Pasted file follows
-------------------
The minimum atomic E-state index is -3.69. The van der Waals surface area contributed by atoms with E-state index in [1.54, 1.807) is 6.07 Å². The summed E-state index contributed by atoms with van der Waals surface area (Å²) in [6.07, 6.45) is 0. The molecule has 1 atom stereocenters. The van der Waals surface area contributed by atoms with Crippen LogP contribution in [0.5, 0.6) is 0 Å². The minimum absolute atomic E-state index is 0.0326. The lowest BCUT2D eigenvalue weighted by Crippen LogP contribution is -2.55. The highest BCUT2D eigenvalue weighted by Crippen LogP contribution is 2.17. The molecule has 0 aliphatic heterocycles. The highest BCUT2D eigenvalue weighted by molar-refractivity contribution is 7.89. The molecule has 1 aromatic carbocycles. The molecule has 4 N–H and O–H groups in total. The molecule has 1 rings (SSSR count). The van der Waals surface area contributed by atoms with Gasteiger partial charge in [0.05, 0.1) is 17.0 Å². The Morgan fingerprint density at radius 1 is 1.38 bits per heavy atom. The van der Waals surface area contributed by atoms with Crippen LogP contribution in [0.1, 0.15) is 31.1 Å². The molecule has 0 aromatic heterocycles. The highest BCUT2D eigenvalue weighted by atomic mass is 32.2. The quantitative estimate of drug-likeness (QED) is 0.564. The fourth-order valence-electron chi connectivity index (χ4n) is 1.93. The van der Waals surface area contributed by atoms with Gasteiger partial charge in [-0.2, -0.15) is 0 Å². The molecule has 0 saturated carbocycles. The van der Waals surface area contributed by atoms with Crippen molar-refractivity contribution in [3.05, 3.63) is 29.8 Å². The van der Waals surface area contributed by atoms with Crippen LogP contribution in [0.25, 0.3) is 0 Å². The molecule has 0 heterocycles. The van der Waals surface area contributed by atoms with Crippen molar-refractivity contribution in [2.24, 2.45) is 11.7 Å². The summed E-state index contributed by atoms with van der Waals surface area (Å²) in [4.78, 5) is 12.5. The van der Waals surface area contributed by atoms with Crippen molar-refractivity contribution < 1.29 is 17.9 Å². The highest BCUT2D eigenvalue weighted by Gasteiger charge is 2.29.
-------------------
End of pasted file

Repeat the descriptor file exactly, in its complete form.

The minimum atomic E-state index is -3.69. The van der Waals surface area contributed by atoms with E-state index in [1.54, 1.807) is 6.07 Å². The summed E-state index contributed by atoms with van der Waals surface area (Å²) in [6.07, 6.45) is 0. The molecule has 1 atom stereocenters. The van der Waals surface area contributed by atoms with Crippen LogP contribution in [0.5, 0.6) is 0 Å². The minimum absolute atomic E-state index is 0.0326. The lowest BCUT2D eigenvalue weighted by Crippen LogP contribution is -2.55. The highest BCUT2D eigenvalue weighted by Crippen LogP contribution is 2.17. The molecule has 0 aliphatic heterocycles. The highest BCUT2D eigenvalue weighted by molar-refractivity contribution is 7.89. The molecule has 1 aromatic carbocycles. The molecule has 4 N–H and O–H groups in total. The molecule has 1 rings (SSSR count). The van der Waals surface area contributed by atoms with Gasteiger partial charge in [0.05, 0.1) is 17.0 Å². The Morgan fingerprint density at radius 1 is 1.38 bits per heavy atom. The van der Waals surface area contributed by atoms with Crippen LogP contribution in [0.1, 0.15) is 31.1 Å². The molecule has 0 aromatic heterocycles. The highest BCUT2D eigenvalue weighted by atomic mass is 32.2. The quantitative estimate of drug-likeness (QED) is 0.564. The fourth-order valence-electron chi connectivity index (χ4n) is 1.93. The van der Waals surface area contributed by atoms with Gasteiger partial charge in [-0.2, -0.15) is 0 Å². The molecule has 0 saturated carbocycles. The van der Waals surface area contributed by atoms with Crippen molar-refractivity contribution in [3.05, 3.63) is 29.8 Å². The van der Waals surface area contributed by atoms with Crippen LogP contribution in [0.25, 0.3) is 0 Å². The molecule has 0 heterocycles. The van der Waals surface area contributed by atoms with Crippen molar-refractivity contribution in [2.24, 2.45) is 11.7 Å². The summed E-state index contributed by atoms with van der Waals surface area (Å²) in [4.78, 5) is 12.5. The van der Waals surface area contributed by atoms with Crippen molar-refractivity contribution < 1.29 is 17.9 Å². The highest BCUT2D eigenvalue weighted by Gasteiger charge is 2.29.